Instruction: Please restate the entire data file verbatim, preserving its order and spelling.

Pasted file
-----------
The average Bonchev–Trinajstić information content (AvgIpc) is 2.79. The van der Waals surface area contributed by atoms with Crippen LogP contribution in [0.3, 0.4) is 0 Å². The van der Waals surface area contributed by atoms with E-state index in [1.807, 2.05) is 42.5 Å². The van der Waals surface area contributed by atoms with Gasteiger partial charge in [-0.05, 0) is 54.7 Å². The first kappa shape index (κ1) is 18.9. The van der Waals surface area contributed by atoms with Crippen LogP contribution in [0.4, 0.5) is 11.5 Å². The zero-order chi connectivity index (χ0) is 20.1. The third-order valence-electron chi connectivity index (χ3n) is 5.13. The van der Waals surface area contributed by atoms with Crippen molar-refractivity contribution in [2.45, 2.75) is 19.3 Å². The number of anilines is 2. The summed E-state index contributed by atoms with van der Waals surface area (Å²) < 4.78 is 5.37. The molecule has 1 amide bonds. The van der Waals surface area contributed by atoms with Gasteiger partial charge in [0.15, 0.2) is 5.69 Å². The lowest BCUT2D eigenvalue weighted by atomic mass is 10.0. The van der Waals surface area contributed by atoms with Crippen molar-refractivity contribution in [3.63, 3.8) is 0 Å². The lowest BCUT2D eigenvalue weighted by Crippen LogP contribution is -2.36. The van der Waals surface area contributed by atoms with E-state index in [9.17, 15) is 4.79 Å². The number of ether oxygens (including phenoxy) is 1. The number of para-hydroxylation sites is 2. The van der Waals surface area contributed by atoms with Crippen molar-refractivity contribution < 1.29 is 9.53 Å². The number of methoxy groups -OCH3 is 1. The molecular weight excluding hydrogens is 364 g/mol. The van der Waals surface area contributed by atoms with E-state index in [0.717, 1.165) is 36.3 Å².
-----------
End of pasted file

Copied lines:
The average Bonchev–Trinajstić information content (AvgIpc) is 2.79. The van der Waals surface area contributed by atoms with Crippen LogP contribution in [0.3, 0.4) is 0 Å². The van der Waals surface area contributed by atoms with E-state index in [1.807, 2.05) is 42.5 Å². The van der Waals surface area contributed by atoms with Gasteiger partial charge in [-0.05, 0) is 54.7 Å². The first kappa shape index (κ1) is 18.9. The van der Waals surface area contributed by atoms with Crippen LogP contribution in [0.4, 0.5) is 11.5 Å². The zero-order chi connectivity index (χ0) is 20.1. The third-order valence-electron chi connectivity index (χ3n) is 5.13. The van der Waals surface area contributed by atoms with Crippen molar-refractivity contribution in [2.45, 2.75) is 19.3 Å². The number of anilines is 2. The summed E-state index contributed by atoms with van der Waals surface area (Å²) < 4.78 is 5.37. The molecule has 1 amide bonds. The van der Waals surface area contributed by atoms with Gasteiger partial charge in [0.15, 0.2) is 5.69 Å². The lowest BCUT2D eigenvalue weighted by atomic mass is 10.0. The van der Waals surface area contributed by atoms with Crippen molar-refractivity contribution in [3.63, 3.8) is 0 Å². The lowest BCUT2D eigenvalue weighted by Crippen LogP contribution is -2.36. The van der Waals surface area contributed by atoms with E-state index in [9.17, 15) is 4.79 Å². The number of ether oxygens (including phenoxy) is 1. The number of para-hydroxylation sites is 2. The van der Waals surface area contributed by atoms with Crippen molar-refractivity contribution < 1.29 is 9.53 Å². The number of methoxy groups -OCH3 is 1. The molecular weight excluding hydrogens is 364 g/mol. The van der Waals surface area contributed by atoms with E-state index in [0.717, 1.165) is 36.3 Å².